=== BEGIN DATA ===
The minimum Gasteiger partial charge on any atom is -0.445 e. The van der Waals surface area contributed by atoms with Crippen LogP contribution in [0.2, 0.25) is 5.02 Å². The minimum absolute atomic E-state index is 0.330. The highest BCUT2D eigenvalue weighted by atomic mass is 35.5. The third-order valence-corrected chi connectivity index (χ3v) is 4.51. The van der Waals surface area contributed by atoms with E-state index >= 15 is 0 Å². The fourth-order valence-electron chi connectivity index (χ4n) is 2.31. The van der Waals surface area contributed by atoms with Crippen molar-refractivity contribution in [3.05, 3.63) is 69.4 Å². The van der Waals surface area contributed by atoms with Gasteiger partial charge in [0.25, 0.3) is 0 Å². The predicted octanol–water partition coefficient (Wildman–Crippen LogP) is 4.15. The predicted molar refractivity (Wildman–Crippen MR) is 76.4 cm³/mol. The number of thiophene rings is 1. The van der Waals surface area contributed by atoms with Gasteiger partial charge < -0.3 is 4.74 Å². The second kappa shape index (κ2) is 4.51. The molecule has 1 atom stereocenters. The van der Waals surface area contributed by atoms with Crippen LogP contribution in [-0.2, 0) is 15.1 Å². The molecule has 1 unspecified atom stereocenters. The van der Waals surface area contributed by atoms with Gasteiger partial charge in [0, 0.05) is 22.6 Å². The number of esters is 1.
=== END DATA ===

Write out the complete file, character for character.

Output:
The minimum Gasteiger partial charge on any atom is -0.445 e. The van der Waals surface area contributed by atoms with Crippen LogP contribution in [0.2, 0.25) is 5.02 Å². The minimum absolute atomic E-state index is 0.330. The highest BCUT2D eigenvalue weighted by atomic mass is 35.5. The third-order valence-corrected chi connectivity index (χ3v) is 4.51. The van der Waals surface area contributed by atoms with E-state index >= 15 is 0 Å². The fourth-order valence-electron chi connectivity index (χ4n) is 2.31. The van der Waals surface area contributed by atoms with Crippen molar-refractivity contribution in [3.05, 3.63) is 69.4 Å². The van der Waals surface area contributed by atoms with Gasteiger partial charge in [0.25, 0.3) is 0 Å². The predicted octanol–water partition coefficient (Wildman–Crippen LogP) is 4.15. The predicted molar refractivity (Wildman–Crippen MR) is 76.4 cm³/mol. The number of thiophene rings is 1. The van der Waals surface area contributed by atoms with Gasteiger partial charge < -0.3 is 4.74 Å². The second kappa shape index (κ2) is 4.51. The molecule has 1 atom stereocenters. The van der Waals surface area contributed by atoms with Crippen LogP contribution in [-0.2, 0) is 15.1 Å². The molecule has 1 unspecified atom stereocenters. The van der Waals surface area contributed by atoms with Gasteiger partial charge in [0, 0.05) is 22.6 Å². The number of esters is 1.